The Alaska Local Boundary Commission voted 3 to 2 to put the annexation of 2.63 square miles of land around Soldotna to a public vote.
The commission will reconvene Nov. 25 to draft and approve a written decision on the matter, which will finalize LBC’s role in the process. After LBC files that report, the Soldotna City Council will decide how to move forward with the process.
This is the first time the commission has converted a petition from legislative review to public action. In August, a commissioner motioned to leave the matter up to residents. The commission opened up a seven-day written comment period on the matter last week.
Jed Smith, the commission’s sole staff member, said he received nearly 40 comments with a range of perspectives. Fewer than half of those comments were from residents of the city and proposed annexation territory, he said.
At today’s meeting, the debate about who should make the decision on annexation became a matter of debating the commission’s role in the public process. Commission Chair Larry Wood said he thinks that by opting for a vote over the legislative review, the commission is shirking its responsibility.
“Commissioner Trotter, the reason I said it’s a case of first impression in the 60 years of commission history is because other commissions have not ignored their constitutional responsibility to make these hard decisions," he said. "We got at least two comments that I remember from what we’ve received from political leaders who say, ‘Well, defer to the people.’ Well that’s easy to say.”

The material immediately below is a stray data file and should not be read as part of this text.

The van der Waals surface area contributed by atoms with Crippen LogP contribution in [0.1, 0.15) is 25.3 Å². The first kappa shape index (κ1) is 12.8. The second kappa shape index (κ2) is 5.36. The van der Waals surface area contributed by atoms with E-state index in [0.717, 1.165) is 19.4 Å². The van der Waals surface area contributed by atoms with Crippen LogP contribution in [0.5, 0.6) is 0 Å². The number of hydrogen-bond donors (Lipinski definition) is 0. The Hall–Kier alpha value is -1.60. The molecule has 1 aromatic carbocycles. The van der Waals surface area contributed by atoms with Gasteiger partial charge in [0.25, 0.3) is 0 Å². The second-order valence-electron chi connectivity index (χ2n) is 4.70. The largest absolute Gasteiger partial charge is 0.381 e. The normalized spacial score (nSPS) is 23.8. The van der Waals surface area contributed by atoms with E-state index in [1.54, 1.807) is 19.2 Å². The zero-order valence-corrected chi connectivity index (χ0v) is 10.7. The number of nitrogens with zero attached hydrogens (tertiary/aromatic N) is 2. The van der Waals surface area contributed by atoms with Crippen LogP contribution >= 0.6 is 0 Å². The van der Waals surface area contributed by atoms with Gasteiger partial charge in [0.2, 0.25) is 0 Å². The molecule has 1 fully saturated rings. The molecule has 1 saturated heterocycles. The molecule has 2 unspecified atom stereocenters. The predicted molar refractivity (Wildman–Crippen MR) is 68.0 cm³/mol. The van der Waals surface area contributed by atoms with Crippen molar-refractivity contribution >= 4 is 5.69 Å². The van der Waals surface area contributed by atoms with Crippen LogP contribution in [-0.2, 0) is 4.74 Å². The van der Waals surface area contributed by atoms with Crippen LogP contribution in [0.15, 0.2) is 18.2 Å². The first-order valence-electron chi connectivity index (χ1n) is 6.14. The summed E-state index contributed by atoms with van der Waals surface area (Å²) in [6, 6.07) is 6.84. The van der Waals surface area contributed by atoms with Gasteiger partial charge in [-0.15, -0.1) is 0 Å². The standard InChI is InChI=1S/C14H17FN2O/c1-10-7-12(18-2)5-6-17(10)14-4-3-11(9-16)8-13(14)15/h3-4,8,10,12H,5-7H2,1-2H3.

Wood also said he thinks putting this to a vote will squash the annexation.
“Gentlemen, if you vote for this, you are killing this annexation request," he said. "There’s no doubt about it. Also, I think we’re on the cusp of getting a lecture by the superior court on doing our job.”
Lance Roberts, the commissioner who motioned for a public vote in August, disagreed about the commission’s role in the process.
“I was appointed to this position to use my knowledge and experience to make decisions based on what I see, and what I see in the evidence provided is that the amount of service that is going to be provided is not sufficient to do this annexation, OK, it looks like it’s more negative than positive," he said. "So if the voters approve it, then that means they told me ‘No, it is enough for us,’ and that’s their decision to make.”
The Nov. 25 written decision will be a compilation of comments from the five commissioners — essentially, a written version of the majority opinion. The two commissioners who voted “no” may draft a dissenting opinion on the matter, which will enter into the record but hold no sway over the ultimate decision.
The Soldotna City Council may or may not choose to hold a public vote on the matter. In such a vote, registered voters from both the city and the proposed annexed territory would have a chance to vote on annexation. For Soldotna’s annexation petition to go through, there would need to be a majority approval from each bloc.
It could also file a motion for LBC to reconsider its decision up to 18 days after Nov. 25.